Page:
Skilled Nursing Facilities Facing a Financial Crisis from COVID-19

Skilled Nursing Facilities

Deemed the epicenter of COVID-19 deaths by many, skilled nursing facilities and other nursing home providers are now on the verge of collapsing without financial help, industry leaders say.

Skilled nursing facilities are on the verge of collapsing due to historic underfunding and the financial repercussion of the COVID-19 crisis, according to a new report from the American Health Care Association and National Center for Assisted Living (AHCA/NCAL).

Hospitals and other healthcare providers are also up against significant volume and revenue losses as a result of the COVID-19 crisis, with the former losing $50.7 billion a month fighting the coronavirus according to estimates from the American Hospital Association (AHA).

However, historic underfunding of skilled nursing facilities could spell the end for more of these providers, AHCA/NCAL indicated in the report.

Skilled nursing facilities and their peers – assisted living communities, sub-acute centers, and homes for individuals with intellectual and developmental disabilities – already operated on razor-thin margins prior to the pandemic, AHCA/NCAL explained. The reason why: Medicaid reimbursement.

The report referenced recent data from the nonpartisan think tank The Center on Budget and Policy Priorities that showed Medicaid covers over 60 percent of all nursing home residents but just 50 percent of the costs for long-term care services and support.

Medicaid reimbursement rarely covers actual costs of care for beneficiaries. At best, Medicaid covers 80 percent of a nursing home’s expenses for treating a beneficiary, David Grabowski, PhD, professor at Harvard Medical School told the Senate Finance Committee last year.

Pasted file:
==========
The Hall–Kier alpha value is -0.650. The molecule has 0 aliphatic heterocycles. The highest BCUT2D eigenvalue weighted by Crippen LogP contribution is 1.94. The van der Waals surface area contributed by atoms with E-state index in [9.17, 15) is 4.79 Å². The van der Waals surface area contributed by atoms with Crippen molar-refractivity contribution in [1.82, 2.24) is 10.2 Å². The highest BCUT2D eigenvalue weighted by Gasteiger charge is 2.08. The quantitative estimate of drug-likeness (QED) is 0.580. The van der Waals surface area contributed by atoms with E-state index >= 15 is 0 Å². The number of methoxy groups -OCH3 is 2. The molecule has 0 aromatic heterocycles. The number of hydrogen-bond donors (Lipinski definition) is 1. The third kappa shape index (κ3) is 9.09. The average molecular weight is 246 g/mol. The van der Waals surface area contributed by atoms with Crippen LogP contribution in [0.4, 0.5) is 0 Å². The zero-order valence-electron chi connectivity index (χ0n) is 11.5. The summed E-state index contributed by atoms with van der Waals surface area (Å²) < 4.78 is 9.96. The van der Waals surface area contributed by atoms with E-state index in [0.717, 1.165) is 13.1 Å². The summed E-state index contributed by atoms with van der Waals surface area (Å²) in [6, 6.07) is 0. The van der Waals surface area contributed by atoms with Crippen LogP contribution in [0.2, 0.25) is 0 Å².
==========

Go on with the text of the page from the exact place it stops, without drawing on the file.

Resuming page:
“The economics of nursing home care hinges on admitting enough short-term Medicare beneficiaries to cross-subsidize the care of long-term residents with Medicaid coverage,” Grabowski later wrote in a May 2020 JAMA Viewpoint article with Brown University professor Vincent Mor, PhD.

“Nursing homes that are predominantly dependent on the lower Medicaid reimbursement are poorly resourced, have lower staffing levels, are located in poorer neighborhoods, have the most quality problems, and are most likely to close,” Grabowski and Mor stated.

The AHCA/NCAL report comes on the heels of a recent HHS announcement highlighting $4.9 billion in coronavirus relief disbursements to skilled nursing facilities. The federal department also released $15 billion to Medicaid providers last week.

The federal funding is an important resource for nursing homes and other long-term care providers to acquire urgently needed resources for testing, equipment, and staffing. But additional payments will be the providers from collapsing, according to AHCA/NCAL.

“Given the gravity of the situation we are facing with this deadly virus and its impact on our vulnerable residents, long term care facilities require additional support and funding from state and federal governments to reduce its spread,” Mark Parkinson, president and CEO of AHCA/NCAL, said on May 22.

“Notably, assisted living communities have yet to receive any direct aid, despite also serving vulnerable seniors. While building on support received from HHS, we are asking for additional consideration for all long term care facilities, whether it be in regard to additional testing, personal protective equipment, or funding.”

The AHA recently also urged CMS to provide skilled nursing facilities with additional funds for COVID-19 testing in an upcoming final ruling on the Medicare prospective payment system for skilled nursing facilities in fiscal year 2021.

The proposed rule would provide a 2.3 percent increase in Medicare reimbursement rates for skilled nursing facilities. The rate hike would provide another $784 million to the providers next fiscal year.

But AHA argued last week that COVID-19-positive patients “are widely acknowledged to generally require substantial additional clinical and other resources… While a portion of these costs have been supported with much-appreciated emergency funds, COVID-19 testing remains a particularly costly ongoing need, with the added expectation that it will resurface during future pandemics.”

Parkinson concluded the AHCA/NCAL report by saying, “The long term care industry welcomes the opportunity to work with Congress and the Administration on innovative solutions that address the real challenges ahead in terms of providing quality care while preserving and enhancing the vital Medicaid program for millions of Americans.”

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